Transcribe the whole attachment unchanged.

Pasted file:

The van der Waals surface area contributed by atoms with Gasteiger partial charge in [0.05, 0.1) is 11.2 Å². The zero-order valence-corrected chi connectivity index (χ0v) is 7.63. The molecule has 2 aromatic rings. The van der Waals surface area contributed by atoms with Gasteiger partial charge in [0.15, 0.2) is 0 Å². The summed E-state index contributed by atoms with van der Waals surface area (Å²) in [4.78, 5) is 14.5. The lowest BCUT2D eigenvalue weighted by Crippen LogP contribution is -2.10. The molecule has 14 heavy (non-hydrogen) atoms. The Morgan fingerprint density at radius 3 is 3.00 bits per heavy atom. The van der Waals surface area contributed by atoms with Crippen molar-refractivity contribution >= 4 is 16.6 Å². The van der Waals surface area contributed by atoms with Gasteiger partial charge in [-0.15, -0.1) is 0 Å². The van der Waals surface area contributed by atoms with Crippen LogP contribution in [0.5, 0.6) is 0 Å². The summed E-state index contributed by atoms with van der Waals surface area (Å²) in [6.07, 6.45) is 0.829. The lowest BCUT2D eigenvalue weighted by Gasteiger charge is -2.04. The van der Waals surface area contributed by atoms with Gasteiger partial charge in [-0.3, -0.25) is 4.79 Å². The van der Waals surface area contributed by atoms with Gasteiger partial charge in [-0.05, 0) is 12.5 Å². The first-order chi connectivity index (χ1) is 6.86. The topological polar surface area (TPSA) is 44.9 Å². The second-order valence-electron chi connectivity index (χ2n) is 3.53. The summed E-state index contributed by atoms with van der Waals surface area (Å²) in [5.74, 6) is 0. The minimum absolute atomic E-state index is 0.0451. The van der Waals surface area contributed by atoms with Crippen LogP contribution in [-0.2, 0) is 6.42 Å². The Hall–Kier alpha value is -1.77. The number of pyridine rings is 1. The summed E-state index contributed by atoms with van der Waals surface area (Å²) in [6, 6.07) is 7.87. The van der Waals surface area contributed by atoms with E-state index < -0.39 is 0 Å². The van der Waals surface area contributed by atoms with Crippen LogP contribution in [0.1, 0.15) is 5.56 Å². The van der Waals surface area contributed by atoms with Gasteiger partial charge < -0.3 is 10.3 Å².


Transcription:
The van der Waals surface area contributed by atoms with Gasteiger partial charge in [0.05, 0.1) is 11.2 Å². The zero-order valence-corrected chi connectivity index (χ0v) is 7.63. The molecule has 2 aromatic rings. The van der Waals surface area contributed by atoms with Gasteiger partial charge in [0.15, 0.2) is 0 Å². The summed E-state index contributed by atoms with van der Waals surface area (Å²) in [4.78, 5) is 14.5. The lowest BCUT2D eigenvalue weighted by Crippen LogP contribution is -2.10. The molecule has 14 heavy (non-hydrogen) atoms. The Morgan fingerprint density at radius 3 is 3.00 bits per heavy atom. The van der Waals surface area contributed by atoms with Crippen molar-refractivity contribution >= 4 is 16.6 Å². The van der Waals surface area contributed by atoms with Gasteiger partial charge in [-0.15, -0.1) is 0 Å². The van der Waals surface area contributed by atoms with Crippen LogP contribution in [0.5, 0.6) is 0 Å². The summed E-state index contributed by atoms with van der Waals surface area (Å²) in [6.07, 6.45) is 0.829. The lowest BCUT2D eigenvalue weighted by Gasteiger charge is -2.04. The van der Waals surface area contributed by atoms with Gasteiger partial charge in [-0.3, -0.25) is 4.79 Å². The van der Waals surface area contributed by atoms with Gasteiger partial charge in [-0.05, 0) is 12.5 Å². The first-order chi connectivity index (χ1) is 6.86. The topological polar surface area (TPSA) is 44.9 Å². The second-order valence-electron chi connectivity index (χ2n) is 3.53. The summed E-state index contributed by atoms with van der Waals surface area (Å²) in [5.74, 6) is 0. The minimum absolute atomic E-state index is 0.0451. The van der Waals surface area contributed by atoms with Crippen LogP contribution in [-0.2, 0) is 6.42 Å². The Hall–Kier alpha value is -1.77. The number of pyridine rings is 1. The summed E-state index contributed by atoms with van der Waals surface area (Å²) in [6, 6.07) is 7.87. The van der Waals surface area contributed by atoms with E-state index < -0.39 is 0 Å². The van der Waals surface area contributed by atoms with Crippen LogP contribution in [0.1, 0.15) is 5.56 Å². The van der Waals surface area contributed by atoms with Gasteiger partial charge < -0.3 is 10.3 Å².